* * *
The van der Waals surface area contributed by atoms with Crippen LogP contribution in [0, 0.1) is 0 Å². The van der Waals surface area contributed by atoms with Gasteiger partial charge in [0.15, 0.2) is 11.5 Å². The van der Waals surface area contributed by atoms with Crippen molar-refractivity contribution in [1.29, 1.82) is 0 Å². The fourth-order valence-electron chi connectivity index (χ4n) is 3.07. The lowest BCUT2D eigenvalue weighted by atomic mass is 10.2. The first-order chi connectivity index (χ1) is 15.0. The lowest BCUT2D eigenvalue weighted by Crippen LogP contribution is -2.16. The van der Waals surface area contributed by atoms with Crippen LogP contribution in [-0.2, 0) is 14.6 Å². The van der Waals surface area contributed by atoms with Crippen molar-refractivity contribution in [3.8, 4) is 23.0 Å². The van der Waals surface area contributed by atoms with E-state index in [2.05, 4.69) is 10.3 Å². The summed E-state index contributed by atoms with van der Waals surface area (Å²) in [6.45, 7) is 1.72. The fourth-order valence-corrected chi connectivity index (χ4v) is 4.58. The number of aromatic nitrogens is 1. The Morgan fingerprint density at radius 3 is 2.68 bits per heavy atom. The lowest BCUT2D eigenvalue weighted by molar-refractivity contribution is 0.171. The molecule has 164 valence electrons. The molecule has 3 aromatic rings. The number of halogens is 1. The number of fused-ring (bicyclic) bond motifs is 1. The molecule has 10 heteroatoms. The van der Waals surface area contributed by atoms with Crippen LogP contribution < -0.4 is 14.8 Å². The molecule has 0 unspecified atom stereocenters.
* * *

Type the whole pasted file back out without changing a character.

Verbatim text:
The van der Waals surface area contributed by atoms with Crippen LogP contribution in [0, 0.1) is 0 Å². The van der Waals surface area contributed by atoms with Gasteiger partial charge in [0.15, 0.2) is 11.5 Å². The van der Waals surface area contributed by atoms with Crippen molar-refractivity contribution in [1.29, 1.82) is 0 Å². The fourth-order valence-electron chi connectivity index (χ4n) is 3.07. The lowest BCUT2D eigenvalue weighted by atomic mass is 10.2. The first-order chi connectivity index (χ1) is 15.0. The lowest BCUT2D eigenvalue weighted by Crippen LogP contribution is -2.16. The van der Waals surface area contributed by atoms with Crippen LogP contribution in [-0.2, 0) is 14.6 Å². The van der Waals surface area contributed by atoms with Crippen molar-refractivity contribution in [3.8, 4) is 23.0 Å². The van der Waals surface area contributed by atoms with E-state index in [2.05, 4.69) is 10.3 Å². The summed E-state index contributed by atoms with van der Waals surface area (Å²) in [6.45, 7) is 1.72. The fourth-order valence-corrected chi connectivity index (χ4v) is 4.58. The number of aromatic nitrogens is 1. The Morgan fingerprint density at radius 3 is 2.68 bits per heavy atom. The lowest BCUT2D eigenvalue weighted by molar-refractivity contribution is 0.171. The molecule has 164 valence electrons. The molecule has 3 aromatic rings. The number of halogens is 1. The number of fused-ring (bicyclic) bond motifs is 1. The molecule has 10 heteroatoms. The van der Waals surface area contributed by atoms with Crippen LogP contribution < -0.4 is 14.8 Å². The molecule has 0 unspecified atom stereocenters.